SIM Report: China's economic slowdown, power cuts portend to heightened security, supply chain risks

SIM Report: Northeast Asia, Issue 15

A recent Reuters Corporate Survey showed that most Japanese firms are apprehensive about the potential for China’s economic headwinds to damage their business. Two-thirds expected China’s economy to withstand a moderate slowdown under state control. Around 13 per cent said that a slowdown would be temporary given that authorities will implement stimulus measures to invigorate China’s economy. About 10 per cent forecast China’s economy to reach its lowest point around spring 2022 before stabilising, and a mere 11 per cent forecast the slowdown to worsen into a financial crisis. Concerns have also spread overseas to China’s other major trading partners, with countries including South Korea and Thailand also susceptible to exogenous shocks caused by an economic downturn in China.

China has entered an economic slowdown that has prompted widespread concern and is set to reverberate beyond the country’s borders. China’s GDP grew at a rate of 4.9 per cent in the third quarter of 2021, the slowest pace since the Q3 2020 when the country was still recovering from the pandemic, according to data released by the National Bureau of Statistics on 18 October. Polls by Reuters and AFP indicated that the growth rate was significantly lower than what a majority of economists had forecast. The average estimates for the polls were 5.2 per cent and 5 per cent, respectively. China’s Q3 growth rate is down significantly from the Q2 growth rate of 7.9 per cent and a considerable drop from the Q1 growth rate of 18.3 per cent. The slump in economic growth has caused many economists to voice concerns around so-called ‘stagflation’, which is effectively an economy simultaneously experiencing slow economic output and high inflation.

Several factors are driving China’s economic slowdown. These include an intensifying and protracted clampdown by the ruling Chinese Communist Party (CCP) on large private sector firms deemed to exercise disproportionate influence over China’s economy, such as technology giants Alibaba and Didi. Another factor is lowered industrial output caused by coal and power shortages that has disrupted the supply chains of companies such as Apple and Tesla. Coal shortages have been exacerbated by a ban on imports from Australia as part of a long-standing diplomatic and trade dispute. Interruptions to electricity supplies are expected to worsen over China’s winter season. The European Union Chamber of Commerce in China (EUCCC) said it was monitoring with concern developments around China’s power crisis, which it says will probably cause shipment delays. Allegedly insufficient communications about power cuts have worsened operational challenges and frustrated continuity planning for various firms, according to the EUCCC. Looming large are also uncertainties relating to a potential debt default by major property developer China Evergrande Group. The company’s financial distress is symptomatic of a property bubble in the country that many fear will burst. However, this worst-case scenario is unlikely to come to fruition given Beijing’s likely desire to intervene to avoid Evergrande’s collapse and mitigate the risk of social unrest.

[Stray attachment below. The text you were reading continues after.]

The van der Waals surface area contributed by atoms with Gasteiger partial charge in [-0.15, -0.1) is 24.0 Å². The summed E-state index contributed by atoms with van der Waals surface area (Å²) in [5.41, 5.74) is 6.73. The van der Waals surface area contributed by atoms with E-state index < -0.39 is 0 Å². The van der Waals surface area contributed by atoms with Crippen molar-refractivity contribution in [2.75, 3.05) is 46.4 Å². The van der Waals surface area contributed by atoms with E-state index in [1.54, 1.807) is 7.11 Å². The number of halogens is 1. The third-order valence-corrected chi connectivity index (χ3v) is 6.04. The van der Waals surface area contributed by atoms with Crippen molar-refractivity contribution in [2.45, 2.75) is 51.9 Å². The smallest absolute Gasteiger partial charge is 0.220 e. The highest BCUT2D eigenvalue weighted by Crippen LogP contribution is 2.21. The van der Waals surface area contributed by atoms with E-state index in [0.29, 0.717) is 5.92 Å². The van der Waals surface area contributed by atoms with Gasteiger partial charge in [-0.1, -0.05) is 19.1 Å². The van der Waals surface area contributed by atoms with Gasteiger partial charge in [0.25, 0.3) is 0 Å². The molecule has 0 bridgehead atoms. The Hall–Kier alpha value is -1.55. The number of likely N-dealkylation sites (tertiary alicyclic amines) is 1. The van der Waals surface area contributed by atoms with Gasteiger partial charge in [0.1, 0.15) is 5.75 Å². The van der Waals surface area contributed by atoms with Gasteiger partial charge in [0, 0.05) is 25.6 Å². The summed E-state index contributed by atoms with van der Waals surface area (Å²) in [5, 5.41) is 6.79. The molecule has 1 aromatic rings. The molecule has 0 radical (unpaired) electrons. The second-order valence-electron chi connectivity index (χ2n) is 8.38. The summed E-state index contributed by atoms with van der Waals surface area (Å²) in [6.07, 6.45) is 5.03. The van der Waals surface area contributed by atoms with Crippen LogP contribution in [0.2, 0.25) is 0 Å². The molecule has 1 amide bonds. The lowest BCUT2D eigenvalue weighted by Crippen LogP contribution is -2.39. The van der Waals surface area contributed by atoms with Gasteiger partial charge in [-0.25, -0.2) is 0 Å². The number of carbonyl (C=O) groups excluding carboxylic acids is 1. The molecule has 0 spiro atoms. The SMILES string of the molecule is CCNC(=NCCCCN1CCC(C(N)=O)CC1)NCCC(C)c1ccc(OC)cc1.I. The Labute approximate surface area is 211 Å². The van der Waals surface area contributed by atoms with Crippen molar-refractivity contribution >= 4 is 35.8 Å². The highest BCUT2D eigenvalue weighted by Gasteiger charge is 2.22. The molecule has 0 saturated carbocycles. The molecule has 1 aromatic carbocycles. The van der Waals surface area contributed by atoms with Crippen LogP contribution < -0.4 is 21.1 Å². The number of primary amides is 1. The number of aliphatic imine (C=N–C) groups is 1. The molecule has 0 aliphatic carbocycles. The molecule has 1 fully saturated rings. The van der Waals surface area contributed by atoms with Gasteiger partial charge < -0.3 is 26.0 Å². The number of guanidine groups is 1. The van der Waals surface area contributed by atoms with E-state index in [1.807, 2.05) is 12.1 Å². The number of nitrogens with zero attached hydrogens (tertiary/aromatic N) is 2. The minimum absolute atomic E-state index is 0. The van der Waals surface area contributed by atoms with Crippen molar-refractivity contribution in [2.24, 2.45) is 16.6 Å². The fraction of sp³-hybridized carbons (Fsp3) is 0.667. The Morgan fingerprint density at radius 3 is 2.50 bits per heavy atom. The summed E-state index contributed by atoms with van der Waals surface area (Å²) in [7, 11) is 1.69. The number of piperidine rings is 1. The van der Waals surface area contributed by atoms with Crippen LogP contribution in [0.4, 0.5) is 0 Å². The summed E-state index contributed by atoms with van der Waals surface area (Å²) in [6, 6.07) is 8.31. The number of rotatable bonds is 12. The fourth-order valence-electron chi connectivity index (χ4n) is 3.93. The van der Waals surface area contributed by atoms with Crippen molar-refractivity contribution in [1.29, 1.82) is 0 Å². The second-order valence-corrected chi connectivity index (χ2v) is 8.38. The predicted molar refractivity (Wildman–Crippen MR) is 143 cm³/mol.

Domestically, slowed economic growth raises socio-political instability risks given that the CCP’s legitimacy in the eyes of China’s populace is contingent upon consistent development and betterment of people’s livelihoods. Economic difficulties in this sense present a challenge to the leadership of Chinese President Xi Jinping ahead of the CCP’s 20th Party Congress scheduled for October 2022, which will determine whether Xi remains in his position for a third term. Internationally, pressures on Xi are likely to be reflected by foreign policy designed to divert domestic attention from internal problems. Current trends indicate growing military assertiveness by China in the Indo-Pacific theatre and border regions such as the disputed Himalayan border with India. Increased willingness to engage in gray-zone tactics and brinkmanship strategies lowers the threshold for miscalculation and raises the risk of military confrontation. Overall, China’s economic slowdown is likely to impact its neighbours and trading partners through a denting of the regional economy, heightened security risks in territorially disputed areas, as well as supply chain disruption.


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